Mycotoxins in Food (Part One)

3 comments
One of the biggest reasons our family continues to embrace a grain-free diet is the compelling scientific evidence that mycotoxins frequently find their way into our grain supply. As we attempt to rid our bodies of unwanted pathogens, it's critical to choose healthy, fresh foods which are both easily digested and uncontaminated. The following peer-reviewed study, published in 2003 by Tulane University, looks at the implications of mycotoxins in foods.

Mycotoxins are secondary metabolites produced by microfungi that are capable of causing disease and death in humans and other animals. Because of their pharmacological activity, some mycotoxins or mycotoxin derivatives have found use as antibiotics, growth promotants, and other kinds of drugs; still others have been implicated as chemical warfare agents. This review focuses on the most important ones associated with human and veterinary diseases, including aflatoxin, citrinin, ergot alkaloids, fumonisins, ochratoxin A, patulin, trichothecenes, and zearalenone.

The study, which is lengthy and scholarly, looks at each mycotoxin and its threat to human and animal health. It gives the following information about ochratoxin, the mycotoxin which is emitted from some species of aspergillus and penicillium:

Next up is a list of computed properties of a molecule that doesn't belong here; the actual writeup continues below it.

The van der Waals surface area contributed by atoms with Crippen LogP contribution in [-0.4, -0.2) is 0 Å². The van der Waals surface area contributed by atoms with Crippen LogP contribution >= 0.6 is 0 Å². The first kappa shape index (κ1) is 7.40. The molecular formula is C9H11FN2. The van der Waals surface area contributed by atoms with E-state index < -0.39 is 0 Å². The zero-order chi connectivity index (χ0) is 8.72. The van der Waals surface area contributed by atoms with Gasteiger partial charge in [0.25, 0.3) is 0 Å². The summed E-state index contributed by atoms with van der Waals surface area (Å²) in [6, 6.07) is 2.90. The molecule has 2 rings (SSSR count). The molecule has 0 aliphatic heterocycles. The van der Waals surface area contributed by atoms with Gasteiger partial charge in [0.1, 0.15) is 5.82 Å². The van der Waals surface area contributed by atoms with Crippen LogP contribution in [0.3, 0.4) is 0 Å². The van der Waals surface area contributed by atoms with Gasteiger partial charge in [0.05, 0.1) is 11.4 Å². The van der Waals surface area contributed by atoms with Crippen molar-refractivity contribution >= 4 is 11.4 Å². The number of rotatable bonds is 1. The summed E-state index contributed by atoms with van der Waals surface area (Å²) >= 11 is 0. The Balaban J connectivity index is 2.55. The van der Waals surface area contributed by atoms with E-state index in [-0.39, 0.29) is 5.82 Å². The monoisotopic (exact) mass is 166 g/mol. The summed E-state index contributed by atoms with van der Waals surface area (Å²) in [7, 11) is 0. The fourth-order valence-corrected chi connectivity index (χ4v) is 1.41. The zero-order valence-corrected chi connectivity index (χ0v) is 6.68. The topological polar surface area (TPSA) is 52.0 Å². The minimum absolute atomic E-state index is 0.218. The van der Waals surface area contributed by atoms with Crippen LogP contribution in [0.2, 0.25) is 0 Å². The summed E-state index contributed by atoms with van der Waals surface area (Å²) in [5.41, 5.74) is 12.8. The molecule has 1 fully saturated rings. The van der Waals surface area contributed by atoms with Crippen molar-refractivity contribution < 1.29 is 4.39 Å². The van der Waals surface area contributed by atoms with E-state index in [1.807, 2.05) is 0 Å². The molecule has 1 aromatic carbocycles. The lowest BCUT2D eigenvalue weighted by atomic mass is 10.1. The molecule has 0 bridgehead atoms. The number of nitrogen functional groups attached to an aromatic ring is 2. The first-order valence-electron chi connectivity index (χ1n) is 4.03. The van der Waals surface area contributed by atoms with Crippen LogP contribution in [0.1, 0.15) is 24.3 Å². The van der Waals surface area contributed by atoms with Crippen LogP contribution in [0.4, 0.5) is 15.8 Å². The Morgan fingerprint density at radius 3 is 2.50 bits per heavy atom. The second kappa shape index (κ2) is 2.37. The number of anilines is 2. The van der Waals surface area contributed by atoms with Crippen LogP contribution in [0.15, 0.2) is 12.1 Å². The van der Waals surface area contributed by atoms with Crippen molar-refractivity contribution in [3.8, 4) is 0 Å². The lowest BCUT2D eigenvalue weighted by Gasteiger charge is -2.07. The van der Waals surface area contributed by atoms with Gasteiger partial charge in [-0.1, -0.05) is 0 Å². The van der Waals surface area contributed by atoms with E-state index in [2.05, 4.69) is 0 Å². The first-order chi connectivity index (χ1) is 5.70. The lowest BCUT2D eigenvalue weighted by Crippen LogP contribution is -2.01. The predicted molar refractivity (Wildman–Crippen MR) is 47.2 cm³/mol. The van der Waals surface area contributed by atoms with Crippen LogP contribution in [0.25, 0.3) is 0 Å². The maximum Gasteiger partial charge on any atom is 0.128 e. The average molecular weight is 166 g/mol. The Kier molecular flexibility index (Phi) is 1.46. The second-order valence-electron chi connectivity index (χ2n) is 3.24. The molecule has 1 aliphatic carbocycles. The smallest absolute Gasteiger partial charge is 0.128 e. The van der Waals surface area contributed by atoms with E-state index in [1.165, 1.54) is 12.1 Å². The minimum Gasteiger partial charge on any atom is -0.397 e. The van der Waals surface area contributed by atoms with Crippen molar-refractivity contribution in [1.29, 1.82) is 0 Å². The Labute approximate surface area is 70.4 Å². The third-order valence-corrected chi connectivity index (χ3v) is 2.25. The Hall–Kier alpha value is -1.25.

With other mycotoxins, the substrate on which the molds grow as well as the moisture level, temperature, and presence of competitive microflora interact to influence the level of toxin produced. Ochratoxin A has been found in barley, oats, rye, wheat, coffee beans, and other plant products, with barley having a particularly high likelihood of contamination. There is also concern that ochratoxin may be present in certain wines, especially those from grapes contaminated with Aspergillus carbonarius.

Of the Aspergillus toxins, only ochratoxin is potentially as important as the aflatoxins. The kidney is the primary target organ. Ochratoxin A is a nephrotoxin to all animal species studied to date and is most likely toxic to humans, who have the longest half-life for its elimination of any of the species examined. In addition to being a nephrotoxin, animal studies indicate that ochratoxin A is a liver toxin, an immune suppressant, a potent teratogen, and a carcinogen. Ochratoxin A disturbs cellular physiology in multiple ways, but it seems that the primary effects are associated with the enzymes involved in phenylalanine metabolism, mostly by inhibiting the enzyme involved in the synthesis of the phenylalanine-tRNA complex. In addition, it inhibits mitochondrial ATP production and stimulates lipid peroxidation.

To read the study in its entirety, click here.